The United Nations Security Council has imposed an arms embargo on South Sudan in efforts to pile pressure on the warring factions to stop the conflict.
The U.S.-drafted resolution won the minimum nine votes required, while Russia, China, Ethiopia, Bolivia, Equatorial Guinea and Kazakhstan abstained, seemingly in fear that the move could jeopardize regional attempts to revitalize the South Sudan peace process.
“South Sudan’s people have endured unimaginable suffering and unspeakable atrocities. Their leaders have failed them,” U.S. Ambassador to the U.N. Nikki Haley told the council before the vote. “We need the violence to stop.”
RT@USUN: After several yrs of hard work a US led S.Sudan arms embargo passed in the Security Council this morning
9 in favor
— Nikki Haley (@nikkihaley) July 13, 2018
South Sudan has been plagued by civil war since December 2013, sparked by a feud between President Salva Kiir and his then deputy Riek Machar.
Kiir accused Machar of plotting to overthrow his reign, allegations the latter denied but then went on to mobilize a rebel force to fight the government.
The war has killed tens of thousands and displaced millions others, prompting the U.N. to rank the country as Africa’s biggest refugee crisis.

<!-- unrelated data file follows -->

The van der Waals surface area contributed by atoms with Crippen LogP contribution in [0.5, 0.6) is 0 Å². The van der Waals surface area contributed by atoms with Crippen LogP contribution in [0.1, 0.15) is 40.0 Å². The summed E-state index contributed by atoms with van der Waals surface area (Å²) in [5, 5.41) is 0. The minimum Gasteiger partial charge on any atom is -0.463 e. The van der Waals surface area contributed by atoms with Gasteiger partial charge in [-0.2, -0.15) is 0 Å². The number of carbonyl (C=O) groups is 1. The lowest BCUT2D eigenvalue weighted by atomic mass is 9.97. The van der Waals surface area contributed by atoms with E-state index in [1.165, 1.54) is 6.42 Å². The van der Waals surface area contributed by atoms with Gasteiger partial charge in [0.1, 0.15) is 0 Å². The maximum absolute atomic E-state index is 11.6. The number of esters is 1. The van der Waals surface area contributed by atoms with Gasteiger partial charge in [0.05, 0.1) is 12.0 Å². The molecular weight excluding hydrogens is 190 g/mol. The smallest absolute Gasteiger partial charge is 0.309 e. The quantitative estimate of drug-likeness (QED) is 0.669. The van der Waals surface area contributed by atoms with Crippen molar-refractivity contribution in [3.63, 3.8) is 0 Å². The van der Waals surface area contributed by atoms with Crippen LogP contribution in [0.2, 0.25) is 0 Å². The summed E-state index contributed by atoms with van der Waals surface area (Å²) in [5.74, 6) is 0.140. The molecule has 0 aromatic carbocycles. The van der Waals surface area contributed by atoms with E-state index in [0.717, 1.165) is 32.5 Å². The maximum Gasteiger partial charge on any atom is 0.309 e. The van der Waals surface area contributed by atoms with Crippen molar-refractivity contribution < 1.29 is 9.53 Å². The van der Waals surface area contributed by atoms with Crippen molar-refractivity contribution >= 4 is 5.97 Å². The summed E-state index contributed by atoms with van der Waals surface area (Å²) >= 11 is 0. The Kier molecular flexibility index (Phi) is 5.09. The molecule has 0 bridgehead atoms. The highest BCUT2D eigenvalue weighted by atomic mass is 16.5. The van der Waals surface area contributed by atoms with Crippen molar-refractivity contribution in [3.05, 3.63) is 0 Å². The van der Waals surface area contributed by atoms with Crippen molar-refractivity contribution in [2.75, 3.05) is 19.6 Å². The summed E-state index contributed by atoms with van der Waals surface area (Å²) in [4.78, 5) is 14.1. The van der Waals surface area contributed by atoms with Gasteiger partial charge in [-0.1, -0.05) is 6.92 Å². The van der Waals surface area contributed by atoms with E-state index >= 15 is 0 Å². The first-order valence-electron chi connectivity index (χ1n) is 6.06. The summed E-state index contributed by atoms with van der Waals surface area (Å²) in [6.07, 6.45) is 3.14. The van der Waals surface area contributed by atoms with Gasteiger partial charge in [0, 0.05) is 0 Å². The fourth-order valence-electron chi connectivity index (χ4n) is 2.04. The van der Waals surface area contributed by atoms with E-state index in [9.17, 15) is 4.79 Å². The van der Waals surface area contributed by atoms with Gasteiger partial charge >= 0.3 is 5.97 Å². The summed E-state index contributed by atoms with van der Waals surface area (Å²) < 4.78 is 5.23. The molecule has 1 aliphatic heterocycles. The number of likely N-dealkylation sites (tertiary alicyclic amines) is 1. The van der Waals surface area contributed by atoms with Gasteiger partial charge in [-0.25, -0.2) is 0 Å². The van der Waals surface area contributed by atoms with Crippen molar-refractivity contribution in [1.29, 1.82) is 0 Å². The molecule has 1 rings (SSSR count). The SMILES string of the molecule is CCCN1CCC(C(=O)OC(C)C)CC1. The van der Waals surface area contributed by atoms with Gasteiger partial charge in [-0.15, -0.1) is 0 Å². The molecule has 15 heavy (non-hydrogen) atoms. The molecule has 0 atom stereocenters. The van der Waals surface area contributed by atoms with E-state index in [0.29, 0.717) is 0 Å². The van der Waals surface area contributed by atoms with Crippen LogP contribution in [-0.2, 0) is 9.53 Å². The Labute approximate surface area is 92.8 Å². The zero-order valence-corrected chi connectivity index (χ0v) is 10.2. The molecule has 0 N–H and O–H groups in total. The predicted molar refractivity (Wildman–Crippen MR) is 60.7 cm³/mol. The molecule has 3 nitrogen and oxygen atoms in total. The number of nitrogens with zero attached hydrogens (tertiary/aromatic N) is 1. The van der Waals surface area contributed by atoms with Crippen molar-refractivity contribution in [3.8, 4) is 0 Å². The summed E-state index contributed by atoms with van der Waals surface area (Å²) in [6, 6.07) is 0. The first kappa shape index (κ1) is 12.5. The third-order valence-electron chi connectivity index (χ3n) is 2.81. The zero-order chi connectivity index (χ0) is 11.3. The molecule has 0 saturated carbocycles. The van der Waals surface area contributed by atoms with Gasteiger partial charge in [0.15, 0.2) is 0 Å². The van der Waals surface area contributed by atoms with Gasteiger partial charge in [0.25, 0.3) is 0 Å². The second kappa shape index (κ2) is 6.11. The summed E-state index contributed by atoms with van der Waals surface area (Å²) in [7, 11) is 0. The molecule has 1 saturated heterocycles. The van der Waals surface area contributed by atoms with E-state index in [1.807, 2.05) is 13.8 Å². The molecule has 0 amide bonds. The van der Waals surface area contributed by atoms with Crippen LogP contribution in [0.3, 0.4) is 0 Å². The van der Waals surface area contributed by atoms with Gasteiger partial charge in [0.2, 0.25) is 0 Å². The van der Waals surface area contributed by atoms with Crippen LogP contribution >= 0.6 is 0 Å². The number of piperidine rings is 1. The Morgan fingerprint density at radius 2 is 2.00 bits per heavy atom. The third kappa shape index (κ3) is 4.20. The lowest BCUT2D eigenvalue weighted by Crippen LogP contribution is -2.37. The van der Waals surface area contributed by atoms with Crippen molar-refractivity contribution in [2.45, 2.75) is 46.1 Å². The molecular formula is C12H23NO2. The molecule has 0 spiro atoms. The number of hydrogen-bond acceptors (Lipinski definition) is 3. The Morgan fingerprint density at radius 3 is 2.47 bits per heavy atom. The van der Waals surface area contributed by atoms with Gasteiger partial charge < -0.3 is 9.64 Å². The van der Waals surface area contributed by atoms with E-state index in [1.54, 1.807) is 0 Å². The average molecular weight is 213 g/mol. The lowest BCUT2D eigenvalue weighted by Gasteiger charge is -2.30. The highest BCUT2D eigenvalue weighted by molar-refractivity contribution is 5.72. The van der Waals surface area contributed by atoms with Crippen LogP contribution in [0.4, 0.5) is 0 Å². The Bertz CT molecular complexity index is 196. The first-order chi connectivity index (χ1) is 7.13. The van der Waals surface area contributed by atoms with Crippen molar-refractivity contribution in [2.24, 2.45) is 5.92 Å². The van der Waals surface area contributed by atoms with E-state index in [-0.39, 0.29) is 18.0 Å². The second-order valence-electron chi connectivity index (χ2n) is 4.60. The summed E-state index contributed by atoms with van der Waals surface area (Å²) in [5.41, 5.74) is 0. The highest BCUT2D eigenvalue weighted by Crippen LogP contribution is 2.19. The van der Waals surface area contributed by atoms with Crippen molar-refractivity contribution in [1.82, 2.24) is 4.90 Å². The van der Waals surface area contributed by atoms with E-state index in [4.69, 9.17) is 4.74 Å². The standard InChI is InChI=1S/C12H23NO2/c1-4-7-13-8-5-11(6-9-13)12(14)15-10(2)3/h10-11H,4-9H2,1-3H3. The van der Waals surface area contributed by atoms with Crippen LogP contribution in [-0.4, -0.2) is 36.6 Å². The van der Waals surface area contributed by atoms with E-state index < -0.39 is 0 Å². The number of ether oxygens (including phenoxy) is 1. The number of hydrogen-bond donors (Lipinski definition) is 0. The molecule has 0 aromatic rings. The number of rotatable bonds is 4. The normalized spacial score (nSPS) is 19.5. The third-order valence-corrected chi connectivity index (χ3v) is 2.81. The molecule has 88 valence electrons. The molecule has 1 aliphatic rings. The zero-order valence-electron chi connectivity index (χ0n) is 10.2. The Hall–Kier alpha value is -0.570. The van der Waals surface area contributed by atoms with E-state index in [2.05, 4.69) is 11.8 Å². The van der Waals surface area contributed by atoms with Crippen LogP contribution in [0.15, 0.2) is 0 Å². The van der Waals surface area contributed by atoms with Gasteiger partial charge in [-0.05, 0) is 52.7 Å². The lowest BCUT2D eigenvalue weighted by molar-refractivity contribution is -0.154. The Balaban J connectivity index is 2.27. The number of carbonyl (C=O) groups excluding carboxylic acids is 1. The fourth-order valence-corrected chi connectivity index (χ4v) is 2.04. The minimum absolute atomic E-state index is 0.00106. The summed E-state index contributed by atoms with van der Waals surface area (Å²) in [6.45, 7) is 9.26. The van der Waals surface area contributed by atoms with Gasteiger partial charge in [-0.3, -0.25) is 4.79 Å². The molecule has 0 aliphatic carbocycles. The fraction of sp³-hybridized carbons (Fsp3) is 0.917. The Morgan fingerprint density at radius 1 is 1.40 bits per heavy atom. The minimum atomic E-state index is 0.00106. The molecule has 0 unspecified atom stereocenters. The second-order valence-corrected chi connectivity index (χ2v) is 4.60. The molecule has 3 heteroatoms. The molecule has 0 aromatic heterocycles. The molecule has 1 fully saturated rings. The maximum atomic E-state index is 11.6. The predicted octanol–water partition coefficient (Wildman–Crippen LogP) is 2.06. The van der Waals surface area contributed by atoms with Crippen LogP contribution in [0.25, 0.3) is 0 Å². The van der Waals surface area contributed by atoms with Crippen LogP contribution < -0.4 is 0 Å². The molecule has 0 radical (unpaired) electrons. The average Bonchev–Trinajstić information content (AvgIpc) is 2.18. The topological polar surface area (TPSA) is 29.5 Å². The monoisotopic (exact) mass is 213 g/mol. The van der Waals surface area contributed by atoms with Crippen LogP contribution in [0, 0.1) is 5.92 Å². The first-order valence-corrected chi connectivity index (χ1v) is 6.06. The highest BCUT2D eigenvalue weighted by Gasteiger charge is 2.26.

A peace deal was however signed by the warring factions last week to end the fighting, with follow up negotiations culminating in an agreement to reinstate Machar as first vice president, a position he was sacked from following clashes in Juba in July 2016.
Ahead of the Security Council vote on Friday, Ethiopia’s U.N. Ambassador Tekeda Alemu warned that imposing the arms embargo would undermine the peace process, and that the African Union and East African regional bloc IGAD believe “now is not the appropriate time for taking such measures.”
China’s U.N. Ambassador Ma Zhaoxu said the Security Council should have listened to African leaders on the issue.
The embargo comes following a move by the South Sudanese Parliament to extend President Kiir’s term until 2021, one that has elicited fears it could undermine the peace talks.
Britain’s U.N. Ambassador Karen Pierce said after the council vote: “It’s not a resolution about the peace process. It’s a resolution designed to protect the people of South Sudan … We expect the peace process to continue.”